Do you want to add a sweet and spicy element to chicken, fish, or pork? Mangos give a tropical twist while jalapenos add spice to this delicious condiment.
Mango has a unique blend of flavors that add a sweet and sour punch. You could use canned mango for this condiment, but fresh is the best choice if you know how to select mangos, ensuring you aren't adding any extra sugar or preservatives from canned mango. A fresh mango can weigh between nine ounces and over a pound, so you'll need to weigh them to decide whether you have enough or too much. Of course, any extra can be enjoyed as a snack.
Also, bone up on how to cut a mango if you're unfamiliar with the technique. You don't have to peel it first. It's easiest to quarter it, remove the seed, score the fruit, and then cut it away from the skin. Some people are sensitive to mango peel as it has the same irritant as poison ivy, so you may want to wear gloves.
- 1 pound mangos (diced)
- 1 1/2 cups sugar
- 3 ounces champagne vinegar
- 1 tablespoons garlic (garlic)
- 3 tablespoons red onion (diced)
- 4 jalapeno chiles (seeded and sliced)
- 1/2 teaspoon salt
- Dice the mangos, onions, and chilis as finely as you will want in the final recipe. Some people like it more chunky, while others prefer a finer dice. Set aside the jalapenos for the final step, after cooking.
- Place the mangos, sugar, champagne vinegar, garlic, and red onion in a nonstick pot.
- Bring the ingredients to a boil.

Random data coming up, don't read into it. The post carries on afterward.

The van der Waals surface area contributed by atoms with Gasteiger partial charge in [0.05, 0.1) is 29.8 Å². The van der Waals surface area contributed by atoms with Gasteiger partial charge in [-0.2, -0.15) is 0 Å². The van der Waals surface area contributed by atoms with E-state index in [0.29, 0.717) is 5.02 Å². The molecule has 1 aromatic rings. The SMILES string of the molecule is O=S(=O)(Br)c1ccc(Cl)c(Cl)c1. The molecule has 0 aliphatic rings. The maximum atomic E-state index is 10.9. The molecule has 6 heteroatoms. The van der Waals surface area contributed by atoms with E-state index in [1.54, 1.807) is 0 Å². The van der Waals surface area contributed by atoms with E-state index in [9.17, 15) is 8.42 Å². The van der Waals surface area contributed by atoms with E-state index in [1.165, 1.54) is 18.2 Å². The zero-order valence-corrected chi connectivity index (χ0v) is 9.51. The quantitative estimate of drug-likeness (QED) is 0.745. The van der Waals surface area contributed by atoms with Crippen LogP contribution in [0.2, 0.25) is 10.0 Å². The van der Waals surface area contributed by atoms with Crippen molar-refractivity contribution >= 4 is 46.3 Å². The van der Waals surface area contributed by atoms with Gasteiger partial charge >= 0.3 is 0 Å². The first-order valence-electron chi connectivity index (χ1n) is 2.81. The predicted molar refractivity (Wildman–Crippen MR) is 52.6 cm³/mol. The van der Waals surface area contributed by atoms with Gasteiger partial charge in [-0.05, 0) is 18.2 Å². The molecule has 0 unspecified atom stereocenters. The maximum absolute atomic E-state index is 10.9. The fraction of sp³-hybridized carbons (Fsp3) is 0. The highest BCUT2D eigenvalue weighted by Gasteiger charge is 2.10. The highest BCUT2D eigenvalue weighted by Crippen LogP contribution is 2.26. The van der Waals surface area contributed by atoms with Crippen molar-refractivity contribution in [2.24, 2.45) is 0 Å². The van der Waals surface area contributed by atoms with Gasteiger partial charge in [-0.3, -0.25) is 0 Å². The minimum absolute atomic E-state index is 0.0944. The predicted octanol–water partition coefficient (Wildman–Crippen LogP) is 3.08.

- Reduce the heat and simmer 10 minutes.
- Add the jalapenos and salt.
Serve the mango jalapeno sauce hot or cold.
If making aioli, chill it completely before adding it to the other ingredients. The sauce can be used as a condiment with seafood and poultry, such as the original accompanying recipe: Hot 'n Crunchy Trout (or Chicken).
See also how to use it to make Mango Jalapeno Aioli, adding it to mayonnaise with garlic, cilantro, and lemon juice. You can make a nice presentation with either the sauce or the aioli by using a squeeze bottle to dot the sauce on the plate or entree.
You can make this recipe more or less spicy hot by varying the amount jalapeno or using a hotter or milder pepper. For example, the Thai bird's eye chili pepper is 20 times hotter, and serrano peppers are four times hotter, so if you want big heat, you may use those instead. For a milder choice, Anaheim peppers are 16 times milder than jalapenos and poblano peppers are two to eight times milder than jalapenos.
You can also experiment by using less sugar. The amount called for is large, and you will likely find it is sweet enough with less sugar.
Recipe Source: by Jeff Blank and Jay Moore (Fearless Press) Reprinted with permission.
|Nutritional Guidelines (per serving)|
|Total Fat||0 g|
|Saturated Fat||0 g|
|Unsaturated Fat||0 g|
|Dietary Fiber||2 g|